Ever since the announcement—by virtue of a magnanimous $400 million gift from John A. Paulson—of an expansion to Allston slated to begin in 2020, Harvard affiliates have observed the evolution of the up-and-coming School of Engineering and Applied Sciences. The school currently stands at a pivotal point in its history—straddling its past and present—and its leadership and that of the University are molding its future before our eyes.
For one, there have been various positive waypoints since the announcement of SEAS’s expansion to Allston. We have witnessed the recruitment of eight professors in 2015 and six new professors in 2017 with hopefulness. They will broaden the purview of research at Harvard, provide more opportunities for mentorship for undergraduates, and propel SEAS toward wider recognition. After all, it is the minds of students and academics that make Harvard into the school it is, rather than potential glitzy new campuses.
Nevertheless, buildings are indispensable, not because they are an end in and of themselves, but because it is apparent that SEAS’s current location is causing it considerable growing pains. SEAS affiliates have said that Pierce Hall—the current center of SEAS, built more than a century ago in 1901—is too cramped at the moment. This not only inconveniences current SEAS affiliates, but also impedes Harvard’s efforts to recruit and retain future faculty, highlighting the need for the new campus. Fortunately, it appears that, as of last month, construction has moved smoothly and is still on time, so SEAS affiliates will only need to face these constraints for only one more full academic year.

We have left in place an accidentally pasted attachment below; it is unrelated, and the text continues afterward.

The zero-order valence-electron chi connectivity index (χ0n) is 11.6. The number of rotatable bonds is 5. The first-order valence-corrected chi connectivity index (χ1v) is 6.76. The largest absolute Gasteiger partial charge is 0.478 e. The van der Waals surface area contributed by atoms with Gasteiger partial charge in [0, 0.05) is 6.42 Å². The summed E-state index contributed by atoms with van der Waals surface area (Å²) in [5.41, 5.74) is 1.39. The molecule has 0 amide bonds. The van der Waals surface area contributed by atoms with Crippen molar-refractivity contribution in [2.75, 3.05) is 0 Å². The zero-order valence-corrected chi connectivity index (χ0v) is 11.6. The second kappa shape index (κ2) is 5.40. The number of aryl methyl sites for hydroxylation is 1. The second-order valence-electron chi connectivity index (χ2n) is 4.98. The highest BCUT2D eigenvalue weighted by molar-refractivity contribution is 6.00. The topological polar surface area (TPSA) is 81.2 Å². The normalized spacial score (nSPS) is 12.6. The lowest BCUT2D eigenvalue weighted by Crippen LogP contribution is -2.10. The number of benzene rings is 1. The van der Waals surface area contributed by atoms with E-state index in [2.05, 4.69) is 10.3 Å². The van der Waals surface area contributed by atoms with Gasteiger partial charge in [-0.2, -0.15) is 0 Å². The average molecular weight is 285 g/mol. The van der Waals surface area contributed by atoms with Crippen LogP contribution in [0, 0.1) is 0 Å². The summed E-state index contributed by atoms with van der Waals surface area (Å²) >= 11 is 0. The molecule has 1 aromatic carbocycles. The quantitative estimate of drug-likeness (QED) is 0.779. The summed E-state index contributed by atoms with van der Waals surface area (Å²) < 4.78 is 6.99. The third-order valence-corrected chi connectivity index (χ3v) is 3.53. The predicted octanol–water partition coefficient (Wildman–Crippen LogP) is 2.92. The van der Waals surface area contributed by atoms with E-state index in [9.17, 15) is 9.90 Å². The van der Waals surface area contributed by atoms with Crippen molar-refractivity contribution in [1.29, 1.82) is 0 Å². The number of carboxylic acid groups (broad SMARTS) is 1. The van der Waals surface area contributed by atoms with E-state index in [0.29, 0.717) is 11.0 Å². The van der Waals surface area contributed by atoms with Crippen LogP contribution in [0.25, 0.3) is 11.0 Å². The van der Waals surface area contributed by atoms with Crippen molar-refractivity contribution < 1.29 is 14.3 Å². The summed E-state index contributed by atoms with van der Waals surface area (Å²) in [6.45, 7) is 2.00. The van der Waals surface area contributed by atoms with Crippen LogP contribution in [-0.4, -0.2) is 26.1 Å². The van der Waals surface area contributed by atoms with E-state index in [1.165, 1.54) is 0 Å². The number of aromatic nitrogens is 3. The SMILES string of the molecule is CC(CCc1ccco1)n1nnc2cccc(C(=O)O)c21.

Not all of the news coming out of SEAS, however, has been positive. In the past fiscal year, of the $11.7 million deficit incurred by the Faculty of Arts and Sciences, $9.1 million was due to the SEAS deficit. Though we are loath to shrug off University financial difficulties, we do also acknowledge—as argued by SEAS Dean Francis J. Doyle III—that the near coincidence of a financial crisis and the construction of a new campus are likely to pose unique challenges to SEAS’s coffers. We hope that this will not become a perpetual state of affairs, and we stress again the primacy of financial well-being to the University’s continued flourishing.
In light of the current strategic importance of SEAS’s position, we believe that the next University President should concentrate on sustaining SEAS’s growth. He or she must be attentive to the school’s needs and any hurdles it may face in expanding to the new campus. As argued by Computer Science professor Harry R. Lewis ’68, this does not mean that the next president must be an engineer. Current University President Drew G. Faust, a historian by training, has deftly shepherded the new campus into existence. If anything, a president without an engineering background will help to assure that SEAS pursues the University’s liberal arts mission to produce well-rounded graduates.
In sum, we believe that the future is bright for engineering at Harvard. If it continues along its current trajectory and fulfills its promise, Harvard and society at large will enjoy the innovation and technical prowess of SEAS engineers for many years to come.
This staff editorial solely represents the majority view of The Crimson Editorial Board. It is the product of discussions at regular Editorial Board meetings. In order to ensure the impartiality of our journalism, Crimson editors who choose to opine and vote at these meetings are not involved in the reporting of articles on similar topics.
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